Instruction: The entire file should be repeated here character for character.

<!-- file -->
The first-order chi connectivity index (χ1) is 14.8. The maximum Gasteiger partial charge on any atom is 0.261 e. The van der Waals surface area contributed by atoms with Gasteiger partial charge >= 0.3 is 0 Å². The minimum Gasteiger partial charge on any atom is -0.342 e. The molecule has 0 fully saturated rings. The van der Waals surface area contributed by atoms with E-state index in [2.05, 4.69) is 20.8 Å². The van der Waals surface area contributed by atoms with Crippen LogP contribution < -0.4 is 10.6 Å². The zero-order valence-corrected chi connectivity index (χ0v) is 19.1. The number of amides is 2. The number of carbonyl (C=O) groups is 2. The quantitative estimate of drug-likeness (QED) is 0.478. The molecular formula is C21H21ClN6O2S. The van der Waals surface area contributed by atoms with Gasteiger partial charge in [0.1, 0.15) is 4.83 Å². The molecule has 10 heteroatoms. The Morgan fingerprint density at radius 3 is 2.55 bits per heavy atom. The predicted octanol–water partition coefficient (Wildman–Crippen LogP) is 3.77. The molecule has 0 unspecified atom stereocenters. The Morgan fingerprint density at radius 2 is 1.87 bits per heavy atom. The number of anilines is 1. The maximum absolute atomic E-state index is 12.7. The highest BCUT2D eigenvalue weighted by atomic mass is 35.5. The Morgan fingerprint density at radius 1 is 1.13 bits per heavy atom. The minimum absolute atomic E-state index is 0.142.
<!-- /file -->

The first-order chi connectivity index (χ1) is 14.8. The maximum Gasteiger partial charge on any atom is 0.261 e. The van der Waals surface area contributed by atoms with Gasteiger partial charge >= 0.3 is 0 Å². The minimum Gasteiger partial charge on any atom is -0.342 e. The molecule has 0 fully saturated rings. The van der Waals surface area contributed by atoms with E-state index in [2.05, 4.69) is 20.8 Å². The van der Waals surface area contributed by atoms with Crippen LogP contribution < -0.4 is 10.6 Å². The zero-order valence-corrected chi connectivity index (χ0v) is 19.1. The number of amides is 2. The number of carbonyl (C=O) groups is 2. The quantitative estimate of drug-likeness (QED) is 0.478. The molecular formula is C21H21ClN6O2S. The van der Waals surface area contributed by atoms with Gasteiger partial charge in [0.1, 0.15) is 4.83 Å². The molecule has 10 heteroatoms. The Morgan fingerprint density at radius 3 is 2.55 bits per heavy atom. The predicted octanol–water partition coefficient (Wildman–Crippen LogP) is 3.77. The molecule has 0 unspecified atom stereocenters. The Morgan fingerprint density at radius 2 is 1.87 bits per heavy atom. The number of anilines is 1. The maximum absolute atomic E-state index is 12.7. The highest BCUT2D eigenvalue weighted by atomic mass is 35.5. The Morgan fingerprint density at radius 1 is 1.13 bits per heavy atom. The minimum absolute atomic E-state index is 0.142.